We call this index IRC: Index of Rank-abundance Change, and in our case, A is the site sampled in the past, and B is the same site sampled in the present, Rspi is the rank order of the ith species, with i ranging from 1 to A U B (i.e., the number of species from the union of A with B).

It will be helpful for the discussion to evaluate the importance of two well-known carabid species traits, that is, hind wings morphology, where fully winged (macropterous) species are typical of unstable or disturbed (i.e., human affected) habitats (den Boer et al. 1980; Brandmayr 1983, 1991; Rainio and Niemelä 2003; Pizzolotto 2009) and food preference, where zoophytophagous species follow xeric vegetation (i.e., climate affected).


On the basis of the data available in the Trento province database (, the climate of the Rolle Pass and of the surrounding Dolomite peaks has been classified as temperate–humid type VI by Walter and Lieth (1960). In Fig. 2, the 10-year moving average of mean temperature and mean of the total rainfall averaged out among three meteorological stations around the study area were drawn superimposed upon temperature anomalies (i.e., CRUTEM4 dataset). Temperature shows significative high-positive correlation with CRUTEM4 both for the whole available time series (i.e., 1936–2005, r = 0.7, P < 0.0001) and for the time frame of the study (i.e., 1980–2005, r = 0.9, P < 0.0001); furthermore, it shows significative positive increase with time both along the whole available time series (r = 0.8, P < 0.0001) and along the time frame of the study (r = 0.9, P < 0.0001. See also supplementary Figs. S1 and S2).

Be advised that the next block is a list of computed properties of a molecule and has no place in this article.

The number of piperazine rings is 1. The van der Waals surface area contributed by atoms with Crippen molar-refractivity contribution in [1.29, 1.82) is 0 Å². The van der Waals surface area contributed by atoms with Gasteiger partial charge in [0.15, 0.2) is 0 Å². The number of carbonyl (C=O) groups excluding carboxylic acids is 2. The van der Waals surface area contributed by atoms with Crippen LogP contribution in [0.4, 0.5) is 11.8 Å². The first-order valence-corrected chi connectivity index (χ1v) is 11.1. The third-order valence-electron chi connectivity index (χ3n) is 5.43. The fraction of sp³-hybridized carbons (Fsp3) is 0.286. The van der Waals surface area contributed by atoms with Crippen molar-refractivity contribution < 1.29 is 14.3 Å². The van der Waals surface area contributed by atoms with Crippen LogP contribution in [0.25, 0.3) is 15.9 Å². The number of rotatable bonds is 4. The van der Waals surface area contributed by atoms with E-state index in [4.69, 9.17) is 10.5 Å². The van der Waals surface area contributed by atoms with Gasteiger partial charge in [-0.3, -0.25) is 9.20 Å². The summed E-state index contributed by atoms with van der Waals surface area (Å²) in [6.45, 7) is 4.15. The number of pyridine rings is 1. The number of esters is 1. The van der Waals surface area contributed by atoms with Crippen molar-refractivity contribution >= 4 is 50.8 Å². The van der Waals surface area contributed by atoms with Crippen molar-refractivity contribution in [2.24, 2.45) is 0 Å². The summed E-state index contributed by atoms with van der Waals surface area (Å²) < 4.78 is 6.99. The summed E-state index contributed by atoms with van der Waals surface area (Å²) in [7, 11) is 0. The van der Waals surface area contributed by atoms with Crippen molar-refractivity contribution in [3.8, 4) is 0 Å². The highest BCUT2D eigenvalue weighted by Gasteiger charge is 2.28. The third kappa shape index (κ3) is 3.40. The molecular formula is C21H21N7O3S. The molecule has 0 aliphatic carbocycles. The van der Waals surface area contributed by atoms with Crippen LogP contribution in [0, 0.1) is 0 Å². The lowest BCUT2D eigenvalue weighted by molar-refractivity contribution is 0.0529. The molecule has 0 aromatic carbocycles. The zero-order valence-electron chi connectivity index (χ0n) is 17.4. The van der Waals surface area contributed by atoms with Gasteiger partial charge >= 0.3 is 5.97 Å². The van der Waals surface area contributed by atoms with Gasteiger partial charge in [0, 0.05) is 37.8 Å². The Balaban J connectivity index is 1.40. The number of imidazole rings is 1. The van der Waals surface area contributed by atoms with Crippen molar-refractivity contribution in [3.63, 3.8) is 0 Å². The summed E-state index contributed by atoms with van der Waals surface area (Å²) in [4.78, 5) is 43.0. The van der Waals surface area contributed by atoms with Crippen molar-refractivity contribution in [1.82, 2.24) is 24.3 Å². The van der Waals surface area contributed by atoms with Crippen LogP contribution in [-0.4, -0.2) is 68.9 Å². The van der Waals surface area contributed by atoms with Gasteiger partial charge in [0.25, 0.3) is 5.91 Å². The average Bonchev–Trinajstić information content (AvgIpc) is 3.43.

Figure 2.

Ten-year moving average of mean temperature and mean of the total rainfall in three stations in the study area. Long-term data (1926–2005) are available for only Predazzo (1005 m a.s.l.), S. Martino (1450 m a.s.l.), and Rolle pass (2012 m a.s.l.).

Such correlations are not as strong for the mean total rainfall, which decreased with time both along the whole available time series (r = 0.66, P < 0.0001) and along the time frame of the study (r = 0.39, P = 0.05). The rainfall dropped from 1360 mm in 1936 to 1053 mm in 2005; moreover, it is noteworthy that in the time frame of the study, temperature and rainfall were negatively correlated (r = 0.5, P = 0.006. See also supplementary Figs. S1 and S2).